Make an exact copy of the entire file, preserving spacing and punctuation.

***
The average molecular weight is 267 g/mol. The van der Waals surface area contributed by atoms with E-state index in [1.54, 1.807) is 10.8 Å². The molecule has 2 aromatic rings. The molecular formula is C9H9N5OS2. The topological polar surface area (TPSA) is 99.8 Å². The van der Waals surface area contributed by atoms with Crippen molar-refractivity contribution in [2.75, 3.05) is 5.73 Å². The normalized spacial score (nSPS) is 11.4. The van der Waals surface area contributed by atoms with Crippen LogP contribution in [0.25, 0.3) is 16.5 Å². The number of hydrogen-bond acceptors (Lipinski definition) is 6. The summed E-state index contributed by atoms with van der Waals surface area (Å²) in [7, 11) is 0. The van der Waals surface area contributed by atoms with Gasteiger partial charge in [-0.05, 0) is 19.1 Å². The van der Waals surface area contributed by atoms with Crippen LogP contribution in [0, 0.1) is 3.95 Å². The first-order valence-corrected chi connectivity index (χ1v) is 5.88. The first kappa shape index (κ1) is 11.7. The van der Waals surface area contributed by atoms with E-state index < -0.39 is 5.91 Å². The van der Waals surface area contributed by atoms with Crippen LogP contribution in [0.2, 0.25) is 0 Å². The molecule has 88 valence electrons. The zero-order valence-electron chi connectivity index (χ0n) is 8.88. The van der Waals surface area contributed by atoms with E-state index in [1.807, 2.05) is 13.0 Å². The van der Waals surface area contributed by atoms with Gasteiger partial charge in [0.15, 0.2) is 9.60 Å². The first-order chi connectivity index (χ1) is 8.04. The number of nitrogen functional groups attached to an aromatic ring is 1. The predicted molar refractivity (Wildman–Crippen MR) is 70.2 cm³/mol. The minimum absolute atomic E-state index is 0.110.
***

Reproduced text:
The average molecular weight is 267 g/mol. The van der Waals surface area contributed by atoms with E-state index in [1.54, 1.807) is 10.8 Å². The molecule has 2 aromatic rings. The molecular formula is C9H9N5OS2. The topological polar surface area (TPSA) is 99.8 Å². The van der Waals surface area contributed by atoms with Crippen molar-refractivity contribution in [2.75, 3.05) is 5.73 Å². The normalized spacial score (nSPS) is 11.4. The van der Waals surface area contributed by atoms with Crippen LogP contribution in [0.25, 0.3) is 16.5 Å². The number of hydrogen-bond acceptors (Lipinski definition) is 6. The summed E-state index contributed by atoms with van der Waals surface area (Å²) in [7, 11) is 0. The van der Waals surface area contributed by atoms with Gasteiger partial charge in [-0.05, 0) is 19.1 Å². The van der Waals surface area contributed by atoms with Crippen LogP contribution in [0, 0.1) is 3.95 Å². The first-order valence-corrected chi connectivity index (χ1v) is 5.88. The first kappa shape index (κ1) is 11.7. The van der Waals surface area contributed by atoms with E-state index < -0.39 is 5.91 Å². The van der Waals surface area contributed by atoms with Crippen LogP contribution in [0.2, 0.25) is 0 Å². The molecule has 88 valence electrons. The zero-order valence-electron chi connectivity index (χ0n) is 8.88. The van der Waals surface area contributed by atoms with E-state index in [1.807, 2.05) is 13.0 Å². The van der Waals surface area contributed by atoms with Gasteiger partial charge in [0.15, 0.2) is 9.60 Å². The first-order chi connectivity index (χ1) is 8.04. The number of nitrogen functional groups attached to an aromatic ring is 1. The predicted molar refractivity (Wildman–Crippen MR) is 70.2 cm³/mol. The minimum absolute atomic E-state index is 0.110.